The Advisory Committee has defined the Texas Partnership’s priority population as families, defined broadly, affected by alcohol and other drugs (AOD) involved with child protective services. The ultimate goal is to build a sustainable, family focused, integrated behavioral health service system that will strengthen, stabilize and unify families involved with the child welfare system.
The mission of the Advisory Committee is
To reduce the number of children in out of home placements, shorten time in care, and increase the number of children successfully reunited with families by building and sustaining integrated and coordinated substance abuse and mental health services, policies, protocols and tools for children and families who are involved with the judicial and Child Protective Services (CPS) systems due to substance use/abuse or mental health disorders.
To do so, the Advisory Committee has identified the following major products for completion during the IDTA
- Practice Protocols
- Evaluation, Marketing and Sustainability Plans
- Cross-Systems Training Delivery Plan
Tarrant and Nueces Counties
The Texas Partnership Advisory Committee is also working with Tarrant and Nueces Counties to support and participate in the development and implementation of a Family Drug Treatment Court. The partnership opportunities these joint efforts provide will help define, refine and define the differing roles of the state agencies, local communities, courts and direct service providers. While the in-depth TA will provide protocols, evaluation and training plans, each community will want and need to adapt the models to their own resources, cultures and goals.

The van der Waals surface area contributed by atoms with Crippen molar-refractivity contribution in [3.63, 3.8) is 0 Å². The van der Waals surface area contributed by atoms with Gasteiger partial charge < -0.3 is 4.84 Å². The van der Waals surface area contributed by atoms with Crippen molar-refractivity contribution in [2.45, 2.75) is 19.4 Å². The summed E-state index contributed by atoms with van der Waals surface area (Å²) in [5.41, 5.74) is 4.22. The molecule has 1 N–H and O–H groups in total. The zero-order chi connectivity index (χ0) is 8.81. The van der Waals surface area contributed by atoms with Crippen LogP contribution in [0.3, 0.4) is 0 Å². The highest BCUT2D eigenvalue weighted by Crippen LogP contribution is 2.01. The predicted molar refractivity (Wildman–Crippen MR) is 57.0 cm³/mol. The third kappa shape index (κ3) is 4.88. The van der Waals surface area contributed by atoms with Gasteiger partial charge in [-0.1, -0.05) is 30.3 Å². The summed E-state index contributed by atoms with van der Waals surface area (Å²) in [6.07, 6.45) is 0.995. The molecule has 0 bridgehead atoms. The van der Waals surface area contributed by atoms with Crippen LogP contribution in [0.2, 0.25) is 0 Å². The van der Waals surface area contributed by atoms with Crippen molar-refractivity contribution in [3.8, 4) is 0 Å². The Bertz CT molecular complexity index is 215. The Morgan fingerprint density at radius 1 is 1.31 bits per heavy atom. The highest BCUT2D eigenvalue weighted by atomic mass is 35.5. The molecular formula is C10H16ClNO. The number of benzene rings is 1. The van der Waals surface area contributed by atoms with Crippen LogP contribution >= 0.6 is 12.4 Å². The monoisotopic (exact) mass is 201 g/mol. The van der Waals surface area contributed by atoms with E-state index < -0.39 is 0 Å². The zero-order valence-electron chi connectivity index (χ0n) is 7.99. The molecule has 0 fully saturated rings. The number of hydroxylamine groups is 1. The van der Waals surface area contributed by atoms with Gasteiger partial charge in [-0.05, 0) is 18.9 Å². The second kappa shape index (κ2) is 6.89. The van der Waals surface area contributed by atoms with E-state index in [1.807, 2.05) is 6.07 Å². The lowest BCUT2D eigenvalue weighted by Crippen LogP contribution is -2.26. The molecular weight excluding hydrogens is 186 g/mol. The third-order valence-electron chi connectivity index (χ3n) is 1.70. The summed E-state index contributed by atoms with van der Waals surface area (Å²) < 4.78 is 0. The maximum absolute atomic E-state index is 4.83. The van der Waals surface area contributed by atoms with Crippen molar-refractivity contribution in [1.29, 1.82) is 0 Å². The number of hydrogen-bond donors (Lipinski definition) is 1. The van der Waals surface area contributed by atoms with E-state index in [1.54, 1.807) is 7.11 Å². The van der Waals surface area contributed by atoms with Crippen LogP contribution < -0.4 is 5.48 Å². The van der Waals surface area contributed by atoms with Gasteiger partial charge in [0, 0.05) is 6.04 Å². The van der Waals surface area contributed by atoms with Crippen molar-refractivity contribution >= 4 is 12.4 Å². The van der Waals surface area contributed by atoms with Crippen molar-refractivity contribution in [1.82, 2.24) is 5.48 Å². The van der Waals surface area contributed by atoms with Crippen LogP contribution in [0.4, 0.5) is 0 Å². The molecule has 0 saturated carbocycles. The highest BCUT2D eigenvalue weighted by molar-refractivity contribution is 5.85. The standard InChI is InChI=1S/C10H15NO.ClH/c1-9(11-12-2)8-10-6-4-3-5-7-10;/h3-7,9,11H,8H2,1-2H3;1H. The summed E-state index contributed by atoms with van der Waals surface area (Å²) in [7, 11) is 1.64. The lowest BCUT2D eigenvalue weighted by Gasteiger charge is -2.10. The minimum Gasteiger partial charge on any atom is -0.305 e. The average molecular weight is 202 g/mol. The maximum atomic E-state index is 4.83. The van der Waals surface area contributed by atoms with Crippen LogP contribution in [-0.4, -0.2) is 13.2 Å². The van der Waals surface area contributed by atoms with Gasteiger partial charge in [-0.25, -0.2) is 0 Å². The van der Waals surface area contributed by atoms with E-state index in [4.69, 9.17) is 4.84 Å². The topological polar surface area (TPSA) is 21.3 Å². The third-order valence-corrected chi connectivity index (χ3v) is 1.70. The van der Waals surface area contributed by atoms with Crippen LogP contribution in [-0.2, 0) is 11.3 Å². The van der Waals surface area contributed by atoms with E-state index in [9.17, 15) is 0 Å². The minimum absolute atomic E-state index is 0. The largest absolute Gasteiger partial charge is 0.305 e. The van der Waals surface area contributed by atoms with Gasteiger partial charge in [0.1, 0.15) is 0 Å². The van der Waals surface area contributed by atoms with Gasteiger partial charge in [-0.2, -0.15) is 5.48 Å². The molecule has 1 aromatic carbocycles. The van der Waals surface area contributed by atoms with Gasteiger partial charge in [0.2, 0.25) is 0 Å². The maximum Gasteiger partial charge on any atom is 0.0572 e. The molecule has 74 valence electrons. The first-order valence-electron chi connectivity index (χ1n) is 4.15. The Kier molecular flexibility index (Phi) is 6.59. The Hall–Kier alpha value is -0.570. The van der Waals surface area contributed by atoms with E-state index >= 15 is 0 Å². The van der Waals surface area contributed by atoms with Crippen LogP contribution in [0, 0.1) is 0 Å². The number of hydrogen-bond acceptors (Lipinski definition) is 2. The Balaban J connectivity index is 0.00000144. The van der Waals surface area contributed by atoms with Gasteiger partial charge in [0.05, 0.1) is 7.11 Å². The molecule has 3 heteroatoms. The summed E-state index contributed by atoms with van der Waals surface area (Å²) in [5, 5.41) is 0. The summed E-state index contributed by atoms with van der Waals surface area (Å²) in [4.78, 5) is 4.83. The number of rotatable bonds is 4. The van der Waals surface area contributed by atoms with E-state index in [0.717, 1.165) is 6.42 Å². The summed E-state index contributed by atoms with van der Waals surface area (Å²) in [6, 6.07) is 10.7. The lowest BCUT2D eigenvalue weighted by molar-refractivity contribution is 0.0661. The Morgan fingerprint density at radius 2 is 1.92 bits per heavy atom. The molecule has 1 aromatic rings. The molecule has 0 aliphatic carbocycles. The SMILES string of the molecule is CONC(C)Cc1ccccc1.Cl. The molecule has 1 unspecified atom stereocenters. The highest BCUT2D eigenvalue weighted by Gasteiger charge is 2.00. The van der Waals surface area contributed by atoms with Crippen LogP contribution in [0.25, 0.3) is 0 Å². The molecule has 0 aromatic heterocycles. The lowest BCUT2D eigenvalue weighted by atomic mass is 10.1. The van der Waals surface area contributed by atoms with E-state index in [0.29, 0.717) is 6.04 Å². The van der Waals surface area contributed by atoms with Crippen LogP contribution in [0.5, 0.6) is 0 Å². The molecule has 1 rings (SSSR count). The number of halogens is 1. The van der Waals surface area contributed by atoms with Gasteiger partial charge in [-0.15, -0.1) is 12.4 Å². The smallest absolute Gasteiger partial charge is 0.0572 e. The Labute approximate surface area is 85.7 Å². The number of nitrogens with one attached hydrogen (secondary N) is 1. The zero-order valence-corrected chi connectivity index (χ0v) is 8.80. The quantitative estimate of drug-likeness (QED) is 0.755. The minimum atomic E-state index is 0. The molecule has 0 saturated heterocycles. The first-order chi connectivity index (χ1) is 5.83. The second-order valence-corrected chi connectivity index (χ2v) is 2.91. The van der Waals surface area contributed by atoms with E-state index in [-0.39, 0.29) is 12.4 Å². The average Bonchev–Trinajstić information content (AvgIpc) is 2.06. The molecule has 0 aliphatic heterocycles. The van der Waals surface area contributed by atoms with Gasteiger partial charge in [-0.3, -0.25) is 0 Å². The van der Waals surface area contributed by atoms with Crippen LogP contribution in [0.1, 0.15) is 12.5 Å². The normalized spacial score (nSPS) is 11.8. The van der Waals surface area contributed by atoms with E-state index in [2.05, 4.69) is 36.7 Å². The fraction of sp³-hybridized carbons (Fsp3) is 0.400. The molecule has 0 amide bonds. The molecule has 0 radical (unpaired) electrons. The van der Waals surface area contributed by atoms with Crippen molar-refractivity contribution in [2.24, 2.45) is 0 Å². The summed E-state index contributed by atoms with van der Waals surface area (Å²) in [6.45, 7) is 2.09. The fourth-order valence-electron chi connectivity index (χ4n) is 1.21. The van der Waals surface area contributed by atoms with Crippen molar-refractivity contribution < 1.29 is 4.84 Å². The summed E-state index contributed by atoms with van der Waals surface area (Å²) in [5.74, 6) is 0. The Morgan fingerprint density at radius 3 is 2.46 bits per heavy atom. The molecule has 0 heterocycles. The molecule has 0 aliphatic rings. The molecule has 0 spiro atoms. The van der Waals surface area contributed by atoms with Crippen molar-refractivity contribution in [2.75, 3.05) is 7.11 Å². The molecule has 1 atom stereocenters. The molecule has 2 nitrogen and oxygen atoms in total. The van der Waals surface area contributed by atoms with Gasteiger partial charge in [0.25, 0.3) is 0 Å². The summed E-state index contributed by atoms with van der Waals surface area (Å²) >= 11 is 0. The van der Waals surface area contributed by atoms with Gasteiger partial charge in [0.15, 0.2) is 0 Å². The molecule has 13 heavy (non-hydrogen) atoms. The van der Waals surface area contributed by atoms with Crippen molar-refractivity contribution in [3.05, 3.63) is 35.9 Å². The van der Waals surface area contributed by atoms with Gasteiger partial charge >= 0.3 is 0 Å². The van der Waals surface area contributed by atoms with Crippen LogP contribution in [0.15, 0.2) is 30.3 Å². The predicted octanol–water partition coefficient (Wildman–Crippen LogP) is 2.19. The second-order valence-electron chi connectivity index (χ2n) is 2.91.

The Center for Substance Abuse Treatment
To enhance and support the initiative, the Center for Substance Abuse Treatment (CSATS) is sponsoring a special training opportunity for substance abuse and mental health providers as well as for CPS, TX CASA and the judiciary. The training is on Trauma Informed Services for adults and children. This modality is evidence based and represents the Best Practice in working with mental health and substance abuse. Behavioral health providers and clinicians, CPS managers and staff, TX CASA directors and volunteers along with some judges have been invited to attend the four day workshop. The first two days of the training is designed to inform managers and clinicians on how to establish a trauma informed agency, environment and service. The third and fourth days for clinicians and will provide training in the Seeking Safety treatment model for women and on Skills-Based Intervention for Children Ages 5 to 10 years, in Families with Substance Abuse, Mental Illness, and Trauma. This training will, it is hoped, be a first step towards developing Trauma Informed Behavioral Health Services on a statewide basis.
Information on partner agencies, the foundation of the Project, and related initiatives
Issues and Goals for Technical Assistance
Challenges faced by the Project and expected Project outcomes
Deliverables and Products
Guidelines for local, regional and statewide service integration, defines parameters for cross-system collaboration in the best interest of the child’s safety and well-being and is respectful of parents rights.
For more information on the National Center on Substance Abuse and Child Welfare (NCSACW), visit http://www.ncsacw.samhsa.gov/. The NCSACW offers web based training, service integration models and current research information on families and substance abuse.
Other excellent web-based resources: